If you revert / delete the CheckPoints then revert / delete all the checkpoints at the same time. This will avoid anytime stamp / replication ...
I encountered this problem recently, and after several days of debugging, I've discovered the issue and fixed it.
After installing Hyper-V Server 2016, use an offline tool (like, say, Windows PE) to mount the SYSTEM hive of the new installation, and change the DWORD ControlSet001\Control\BootDriverFlags from 0x04 to 0x1c. (You should ...
Just expand the description in your link and it will tell you clearly the purpose of this Hyper-V Server 2016 download option:
The Windows hypervisor technology in Microsoft Hyper-V Server 2016 is
the same as what's in the Microsoft Hyper-V role on Windows Server
2016. It is a stand-alone product that contains only the Windows hypervisor, a Windows ...
S2D is uber-expensive for what it does in terms of storage-only deployment. It's Datacenter-only WS feature so while HCI scenario kind of makes sense - segregated / SOFS definitely doesn't. I'd leave things AS IS. If you absolutely want SOFS for whatever reason - look @ StarWind VSAN Free. It's much faster, more reliable within 2-Node deployment and... it's ...
Do I need to leave one core "free" so that the host stays stable/accessible?
No. See, the "host" is a VM. And that particular master VM has a higher priority than any other VM's.
If so, can I leave a partial core free instead of a whole core?
Given that assigned core counts are all INTEGER, how would you even ENTER a non integer number?
Each network is effectively isolated behind a separate NAT router managed by Hyper-V, in a similar way that your home router isolates your home network behind a single public IP address. This is how the networks are accessing the outside world.
The challenge is to connect the two separate networks together within the Hyper-V world and this will need a ...
You can use Hyper-V Replica and PowerShell script automated failover. See:
PoSh Hyper-V Replica Failover Automation
... just make sure you use some mechanism to avoid split brain scenario, say run your automation scripts from Azure or AWS hosted monitoring VM.
I also verified this behaviour in lab.
The documentation about hyper-v replica says :
When you enable Hyper-V Replica for a specific virtual machine, initial replication creates an identical replica virtual machine on a secondary host server. After that happens, Hyper-V Replica change tracking creates and maintains a log file that captures changes on a ...
If you don't set up SOFS, your file server (cluster) has a single point of failure. If one of the storage nodes dies, all the shares that it currently owns will fail over to another node, but all clients will be disconnected, which means that all of those VMs will crash. The share will come back, and the VMs will eventually restart, but this will be very ...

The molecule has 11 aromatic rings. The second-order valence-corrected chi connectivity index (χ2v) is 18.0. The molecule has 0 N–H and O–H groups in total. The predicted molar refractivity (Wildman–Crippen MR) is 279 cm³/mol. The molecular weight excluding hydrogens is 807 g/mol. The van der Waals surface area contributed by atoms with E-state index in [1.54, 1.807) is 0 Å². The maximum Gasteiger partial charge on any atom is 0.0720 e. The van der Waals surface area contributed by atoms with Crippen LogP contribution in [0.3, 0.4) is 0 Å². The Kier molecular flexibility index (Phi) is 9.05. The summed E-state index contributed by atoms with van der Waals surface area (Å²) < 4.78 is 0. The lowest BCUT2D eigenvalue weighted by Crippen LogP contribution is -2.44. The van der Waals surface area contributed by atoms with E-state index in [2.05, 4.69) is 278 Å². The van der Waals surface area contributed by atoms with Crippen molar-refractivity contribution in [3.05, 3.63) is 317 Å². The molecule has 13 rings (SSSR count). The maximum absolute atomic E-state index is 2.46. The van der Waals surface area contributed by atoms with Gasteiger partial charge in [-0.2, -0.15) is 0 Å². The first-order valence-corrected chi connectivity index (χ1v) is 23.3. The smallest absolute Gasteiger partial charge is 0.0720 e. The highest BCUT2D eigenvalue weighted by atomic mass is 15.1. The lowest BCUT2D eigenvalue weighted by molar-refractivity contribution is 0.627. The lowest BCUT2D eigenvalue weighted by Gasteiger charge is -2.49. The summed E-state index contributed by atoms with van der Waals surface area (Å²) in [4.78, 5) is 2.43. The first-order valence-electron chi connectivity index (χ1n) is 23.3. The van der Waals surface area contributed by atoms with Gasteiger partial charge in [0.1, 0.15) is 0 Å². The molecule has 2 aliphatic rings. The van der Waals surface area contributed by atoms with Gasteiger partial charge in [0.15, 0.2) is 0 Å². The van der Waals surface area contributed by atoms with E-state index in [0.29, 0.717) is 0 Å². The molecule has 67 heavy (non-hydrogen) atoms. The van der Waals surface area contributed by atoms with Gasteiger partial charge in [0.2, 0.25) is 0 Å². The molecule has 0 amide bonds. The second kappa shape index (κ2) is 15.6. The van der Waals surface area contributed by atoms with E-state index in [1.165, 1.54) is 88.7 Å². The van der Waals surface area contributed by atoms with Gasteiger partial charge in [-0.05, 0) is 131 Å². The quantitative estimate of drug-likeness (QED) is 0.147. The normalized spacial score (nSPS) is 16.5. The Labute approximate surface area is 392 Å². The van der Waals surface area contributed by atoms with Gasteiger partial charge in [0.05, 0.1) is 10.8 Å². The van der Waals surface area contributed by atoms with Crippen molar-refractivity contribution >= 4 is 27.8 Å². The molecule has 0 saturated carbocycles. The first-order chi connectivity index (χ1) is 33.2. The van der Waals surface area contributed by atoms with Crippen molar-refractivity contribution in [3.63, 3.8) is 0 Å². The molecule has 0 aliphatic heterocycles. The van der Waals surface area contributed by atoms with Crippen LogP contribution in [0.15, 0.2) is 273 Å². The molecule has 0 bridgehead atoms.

We decided to take the suggestions we got here and modify our network based on them:
We added a second VLAN tagged interface to the LBFO-team which we used to enable SMB MultiChannel
Modified the team's loadbalancing algorithm to Address hash instead of the default Dynamic
We did these modifications a week ago, since then we don't see this error message, ...
UEFI boot options are stored in UEFI variables, not on a disk. This is true for physical machine or virtual machines. Hyper-V stores UEFI variables in one of the VM state files, not the VHD. So when you dissociated the VHD from the VM, you lost the UEFI variables and the boot entries.
If you want to clone a machine which is depending on UEFI variables to ...
To answer your questions:
Can I install the DPM client on a Hyper-V Server 2016? Alas, no, as Greg Askew points out above 2016 isn't one of the supported operating systems for DPM 2010.
If hardware fails on the Hyper-V Server 2016 and I need to restore the VMs on a different physical server, is that easy / even possible using the DPM2010 backup? You would ...
Ensure you have winrm quickconfig setup.
You can use powershell enter-pssession -computername $youurname
get-service to get the services. Then start-service -name $ursrvc
It's more than likely already running if you have VMs on it.
Check that you're a member of the hyper-v administrator groups. It's most likely that.
Indeed, Windows Server 2003R2 is not supported on Hyper-V 2016 but it doesn't mean that it won't work at all.
You can create VM with first (legacy) generation and install integrated services from 2012R2 manually (https://docs.microsoft.com/en-us/windows-server/virtualization/hyper-v/manage/manage-hyper-v-integration-services#install-or-update-integration-...